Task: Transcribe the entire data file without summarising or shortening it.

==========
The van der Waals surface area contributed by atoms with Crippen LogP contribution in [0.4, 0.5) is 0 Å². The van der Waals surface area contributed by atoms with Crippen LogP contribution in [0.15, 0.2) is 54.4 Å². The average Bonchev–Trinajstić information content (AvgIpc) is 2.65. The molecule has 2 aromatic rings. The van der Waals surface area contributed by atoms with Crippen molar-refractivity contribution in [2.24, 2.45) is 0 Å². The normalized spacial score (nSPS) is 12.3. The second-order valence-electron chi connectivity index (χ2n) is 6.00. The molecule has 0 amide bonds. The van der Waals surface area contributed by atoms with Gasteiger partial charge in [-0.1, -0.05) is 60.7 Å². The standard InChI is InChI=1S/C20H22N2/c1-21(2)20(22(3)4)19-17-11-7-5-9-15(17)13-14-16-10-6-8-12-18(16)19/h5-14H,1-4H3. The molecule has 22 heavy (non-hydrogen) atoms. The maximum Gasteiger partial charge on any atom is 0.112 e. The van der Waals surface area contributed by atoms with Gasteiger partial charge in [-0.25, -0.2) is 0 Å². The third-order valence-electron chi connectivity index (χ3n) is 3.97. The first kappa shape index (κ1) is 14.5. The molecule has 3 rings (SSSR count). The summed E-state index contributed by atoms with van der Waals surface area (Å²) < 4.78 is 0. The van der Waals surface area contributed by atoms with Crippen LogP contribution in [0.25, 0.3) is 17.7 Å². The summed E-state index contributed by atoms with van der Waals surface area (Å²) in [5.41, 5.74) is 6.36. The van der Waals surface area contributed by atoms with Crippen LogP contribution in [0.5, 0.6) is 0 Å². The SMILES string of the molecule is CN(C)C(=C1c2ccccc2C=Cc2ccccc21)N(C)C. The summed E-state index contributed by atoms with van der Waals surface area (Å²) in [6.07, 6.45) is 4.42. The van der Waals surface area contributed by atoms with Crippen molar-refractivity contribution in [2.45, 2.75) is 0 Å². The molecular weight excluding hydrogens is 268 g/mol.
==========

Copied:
The van der Waals surface area contributed by atoms with Crippen LogP contribution in [0.4, 0.5) is 0 Å². The van der Waals surface area contributed by atoms with Crippen LogP contribution in [0.15, 0.2) is 54.4 Å². The average Bonchev–Trinajstić information content (AvgIpc) is 2.65. The molecule has 2 aromatic rings. The van der Waals surface area contributed by atoms with Crippen molar-refractivity contribution in [2.24, 2.45) is 0 Å². The normalized spacial score (nSPS) is 12.3. The second-order valence-electron chi connectivity index (χ2n) is 6.00. The molecule has 0 amide bonds. The van der Waals surface area contributed by atoms with Gasteiger partial charge in [-0.1, -0.05) is 60.7 Å². The standard InChI is InChI=1S/C20H22N2/c1-21(2)20(22(3)4)19-17-11-7-5-9-15(17)13-14-16-10-6-8-12-18(16)19/h5-14H,1-4H3. The molecule has 22 heavy (non-hydrogen) atoms. The maximum Gasteiger partial charge on any atom is 0.112 e. The van der Waals surface area contributed by atoms with Gasteiger partial charge in [-0.25, -0.2) is 0 Å². The third-order valence-electron chi connectivity index (χ3n) is 3.97. The first kappa shape index (κ1) is 14.5. The molecule has 3 rings (SSSR count). The summed E-state index contributed by atoms with van der Waals surface area (Å²) < 4.78 is 0. The van der Waals surface area contributed by atoms with Crippen LogP contribution in [0.25, 0.3) is 17.7 Å². The summed E-state index contributed by atoms with van der Waals surface area (Å²) in [5.41, 5.74) is 6.36. The van der Waals surface area contributed by atoms with Crippen LogP contribution in [0.5, 0.6) is 0 Å². The SMILES string of the molecule is CN(C)C(=C1c2ccccc2C=Cc2ccccc21)N(C)C. The summed E-state index contributed by atoms with van der Waals surface area (Å²) in [6.07, 6.45) is 4.42. The van der Waals surface area contributed by atoms with Crippen molar-refractivity contribution in [2.45, 2.75) is 0 Å². The molecular weight excluding hydrogens is 268 g/mol.